A new Gulfstream 550 costs $46m and a BBJ costs about the same, but fractional ownership can cut the cost and reduce the hassles of ownership. “If you don’t fly transatlantic often,” advises NetJets’ Charles McClean, “it may be more efficient to buy a fraction of a Citation Excel and then upgrade (with a surcharge) to a GV for the longer trips.” Sadly there are no plans for a supersonic replacement for Concorde. Boeing’s nearly-supersonic Sonic Cruiser has been cancelled. While Raytheon is working with NASA on designs for a six-seat supersonic business jet, don’t expect to be able to order one for at least ten years. If you want to go supersonic, join the military or prepare for a long wait.“The most wonderful place to meet people who are really going places.” He recalls a riotous flight with Dudley Moore and, he says, “where else could you get a three hour audience with Margaret Thatcher?”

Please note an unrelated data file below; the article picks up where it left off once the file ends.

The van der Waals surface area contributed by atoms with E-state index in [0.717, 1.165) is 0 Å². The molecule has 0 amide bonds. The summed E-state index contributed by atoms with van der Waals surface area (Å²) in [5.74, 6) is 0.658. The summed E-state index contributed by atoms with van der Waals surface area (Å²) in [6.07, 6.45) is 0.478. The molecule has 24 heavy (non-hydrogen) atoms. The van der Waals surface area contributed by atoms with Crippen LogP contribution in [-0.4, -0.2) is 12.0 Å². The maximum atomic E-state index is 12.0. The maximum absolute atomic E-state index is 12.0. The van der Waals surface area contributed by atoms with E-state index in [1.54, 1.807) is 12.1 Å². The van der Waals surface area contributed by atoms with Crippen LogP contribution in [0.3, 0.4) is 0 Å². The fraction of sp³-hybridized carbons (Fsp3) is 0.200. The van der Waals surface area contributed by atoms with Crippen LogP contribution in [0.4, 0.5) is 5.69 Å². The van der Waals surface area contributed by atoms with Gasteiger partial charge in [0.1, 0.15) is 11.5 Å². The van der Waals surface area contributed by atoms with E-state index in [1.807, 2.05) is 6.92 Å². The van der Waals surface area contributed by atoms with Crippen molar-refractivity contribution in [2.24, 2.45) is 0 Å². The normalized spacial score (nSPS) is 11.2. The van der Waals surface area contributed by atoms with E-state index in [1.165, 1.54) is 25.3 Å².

“It made my week a nine day week,” says Andrew Taee, a former investment banker and now chairman of Farnborough Aircraft, who commuted between London and New York on the Concorde hundreds of times. “You’d have to do a lot less and all the travel would have a worse effect on your body.” “It’s the most special aircraft of the past two decades – everybody’s heads turn when it flies by. I remember sitting in the cockpit (back when they allowed that sort of thing) when the plane made a sweeping approach into JFK and hearing an American Airlines captain on the radio say ‘that must be the most awesome sight in aviation’.”